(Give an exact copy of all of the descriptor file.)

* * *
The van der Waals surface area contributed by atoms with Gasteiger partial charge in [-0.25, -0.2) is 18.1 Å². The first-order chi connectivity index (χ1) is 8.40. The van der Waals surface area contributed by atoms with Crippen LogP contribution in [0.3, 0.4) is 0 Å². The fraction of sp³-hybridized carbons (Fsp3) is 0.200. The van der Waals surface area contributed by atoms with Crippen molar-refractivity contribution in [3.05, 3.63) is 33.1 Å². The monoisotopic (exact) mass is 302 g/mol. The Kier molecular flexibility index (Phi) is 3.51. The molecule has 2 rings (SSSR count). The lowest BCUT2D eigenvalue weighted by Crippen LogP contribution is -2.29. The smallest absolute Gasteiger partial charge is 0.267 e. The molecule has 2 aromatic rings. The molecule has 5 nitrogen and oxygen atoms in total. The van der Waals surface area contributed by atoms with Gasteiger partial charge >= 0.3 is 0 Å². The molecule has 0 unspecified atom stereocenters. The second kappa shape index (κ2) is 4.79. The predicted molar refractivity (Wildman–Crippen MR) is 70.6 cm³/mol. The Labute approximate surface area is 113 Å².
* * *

The van der Waals surface area contributed by atoms with Gasteiger partial charge in [-0.25, -0.2) is 18.1 Å². The first-order chi connectivity index (χ1) is 8.40. The van der Waals surface area contributed by atoms with Crippen LogP contribution in [0.3, 0.4) is 0 Å². The fraction of sp³-hybridized carbons (Fsp3) is 0.200. The van der Waals surface area contributed by atoms with Crippen molar-refractivity contribution in [3.05, 3.63) is 33.1 Å². The monoisotopic (exact) mass is 302 g/mol. The Kier molecular flexibility index (Phi) is 3.51. The molecule has 2 rings (SSSR count). The lowest BCUT2D eigenvalue weighted by Crippen LogP contribution is -2.29. The smallest absolute Gasteiger partial charge is 0.267 e. The molecule has 2 aromatic rings. The molecule has 5 nitrogen and oxygen atoms in total. The van der Waals surface area contributed by atoms with Gasteiger partial charge >= 0.3 is 0 Å². The molecule has 0 unspecified atom stereocenters. The second kappa shape index (κ2) is 4.79. The predicted molar refractivity (Wildman–Crippen MR) is 70.6 cm³/mol. The Labute approximate surface area is 113 Å².